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Keith Naughton


Is Pittsburgh or Philly Ahead in Amazon Derby?

by Keith Naughton
 

The New Year always brings new promise. This year one of the biggest promises in new investment is the Amazon HQ2 decision. Locals in Pittsburgh and Philadelphia are hopeful and perhaps have even convinced themselves their city is going to win. But are these cities really in the running? And, which city is in the lead?

First off, let’s understand that Pittsburgh and Philadelphia are both underdogs. With 238 hopefuls nobody is a favorite. But more to the point, there are likely only a few genuine contenders. The whole competition is something whipped up by Amazon for a combination of publicity and to gin up a bidding contest. Even before the competition started Amazon had a pretty good idea of the winner. The list of true competitors is maybe three or four cities (or even one).

The puzzle is figuring out what Amazon has already decided. And Pennsylvania’s largest cities present an interesting contrast. Philadelphia checks off many of the boxes in the list of publicly released requirements. But, Pittsburgh possesses a set of qualities that sets it apart in ways that Amazon hasn’t made public.

Going by Amazon’s public press release, Philadelphia has a good claim as a top contender. Philadelphia is a large metropolitan area with several highly ranked universities, a robust public transit system and international air links. The region is cheaper than its east coast competitors. Considering Seattle’s rocketing housing costs and its general struggle to accommodate growth, a reasonable cost-of-living is likely a big deal for Amazon.

But, once you move away from the “headline” requirements, Philadelphia’s case gets trickier. The city is notoriously corrupt and its sky-high wage tax isn’t going anywhere. More importantly, the city’s universities are not major centers for advanced software development. And maintaining a technological edge in artificial intelligence, voice recognition and machine learning is key to Amazon’s future competitiveness. Locating in a region that provides a labor supply advantage in those areas would seem critical to Amazon.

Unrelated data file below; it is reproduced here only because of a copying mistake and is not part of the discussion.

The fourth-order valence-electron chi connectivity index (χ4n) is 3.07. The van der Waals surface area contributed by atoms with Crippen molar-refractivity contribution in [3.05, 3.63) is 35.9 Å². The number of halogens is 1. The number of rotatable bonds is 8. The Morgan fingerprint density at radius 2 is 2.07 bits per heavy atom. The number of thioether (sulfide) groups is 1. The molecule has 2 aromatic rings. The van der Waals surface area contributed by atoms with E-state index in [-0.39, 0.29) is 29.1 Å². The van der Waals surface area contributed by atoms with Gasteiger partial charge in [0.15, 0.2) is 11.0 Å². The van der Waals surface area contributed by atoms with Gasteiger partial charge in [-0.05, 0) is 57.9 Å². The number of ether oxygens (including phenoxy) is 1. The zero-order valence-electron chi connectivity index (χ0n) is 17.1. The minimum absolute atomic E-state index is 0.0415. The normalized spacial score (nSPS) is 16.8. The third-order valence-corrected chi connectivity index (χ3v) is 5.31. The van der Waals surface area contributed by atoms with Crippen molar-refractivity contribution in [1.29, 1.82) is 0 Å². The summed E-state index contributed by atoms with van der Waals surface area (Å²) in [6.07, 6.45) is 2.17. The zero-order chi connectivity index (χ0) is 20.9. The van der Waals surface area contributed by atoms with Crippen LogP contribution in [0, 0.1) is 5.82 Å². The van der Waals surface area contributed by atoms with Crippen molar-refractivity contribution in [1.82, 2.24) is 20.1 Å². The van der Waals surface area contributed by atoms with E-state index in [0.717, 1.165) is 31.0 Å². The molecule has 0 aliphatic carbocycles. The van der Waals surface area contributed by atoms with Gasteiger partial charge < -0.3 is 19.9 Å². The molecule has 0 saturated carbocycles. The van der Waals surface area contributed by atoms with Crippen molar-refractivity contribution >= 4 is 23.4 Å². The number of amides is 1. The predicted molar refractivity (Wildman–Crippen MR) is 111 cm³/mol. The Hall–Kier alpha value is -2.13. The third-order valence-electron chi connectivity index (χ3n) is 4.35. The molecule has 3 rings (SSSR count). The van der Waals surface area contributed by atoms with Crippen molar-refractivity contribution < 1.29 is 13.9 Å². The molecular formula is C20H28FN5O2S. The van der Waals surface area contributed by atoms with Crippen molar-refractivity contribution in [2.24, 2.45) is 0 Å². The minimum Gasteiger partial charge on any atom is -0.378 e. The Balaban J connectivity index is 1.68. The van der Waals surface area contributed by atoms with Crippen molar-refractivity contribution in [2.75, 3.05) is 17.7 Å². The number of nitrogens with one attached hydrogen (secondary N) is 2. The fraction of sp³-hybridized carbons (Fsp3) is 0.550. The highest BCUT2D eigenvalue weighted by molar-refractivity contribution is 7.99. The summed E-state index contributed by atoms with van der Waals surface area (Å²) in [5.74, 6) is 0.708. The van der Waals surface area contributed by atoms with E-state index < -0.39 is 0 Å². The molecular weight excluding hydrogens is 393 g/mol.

And then there’s Comcast. Comcast dominates the city. Amazon will never admit it publicly, but it’s hardly a stretch to think that the company would like to be the big kid on the block politically. Certainly Comcast has brought a great deal of media and technological talent to Philadelphia �" but does that really outweigh the politics (and is it the right kind of talent for Amazon)?

Pittsburgh is in many ways the opposite of Philadelphia for Amazon. The region fails on the public requirements, but has a distinct advantage in Amazon’s hidden, but potentially far more important, preferences. Pittsburgh is smaller, has a weak mass transit system and poor international air links. It does have a lower cost-of-living advantage.

Where Pittsburgh has the advantage is in technology. The city is a major research center for artificial intelligence and machine learning. Amazon bought up a Pittsburgh voice recognition startup and turned it into one of Amazon’s few research centers outside of Seattle. If Amazon views co-location with a strong supply of software talent as an important competitive advantage, then Pittsburgh has a significant leg up.

Politically, Amazon would be able to get just about anything it wanted from the Pittsburgh region. There is no Comcast-type competitor. The ability of Amazon to bend local land use and regulatory decisions should not be underestimated. In other cities (like Philadelphia) with stronger political competition from other economic interests (or growth cities with less need to placate newcomers), Amazon would have to be more concessionary.

In the end, Pittsburgh’s chances are likely dependent on Amazon’s current experience with the city. Amazon has 6 research centers outside Seattle. These cities have had what amounts to a tryout for HQ2. If the company has found the Pittsburgh center easy to staff with qualified people who want to stay in the city, then Pittsburgh has a huge advantage. Alternately, if the Pittsburgh center is just viewed as a brief stop on the way to California or Seattle, then the city is out.

In the end, I doubt very much the public list from Amazon counts for much. Labor supply matters the most, followed by the politics. Between Pittsburgh and Philadelphia, the ex-Steel City has a better shot. But, if Pittsburgh has struck out in its “tryout” then the city has already been waived �" they just don’t know it yet.


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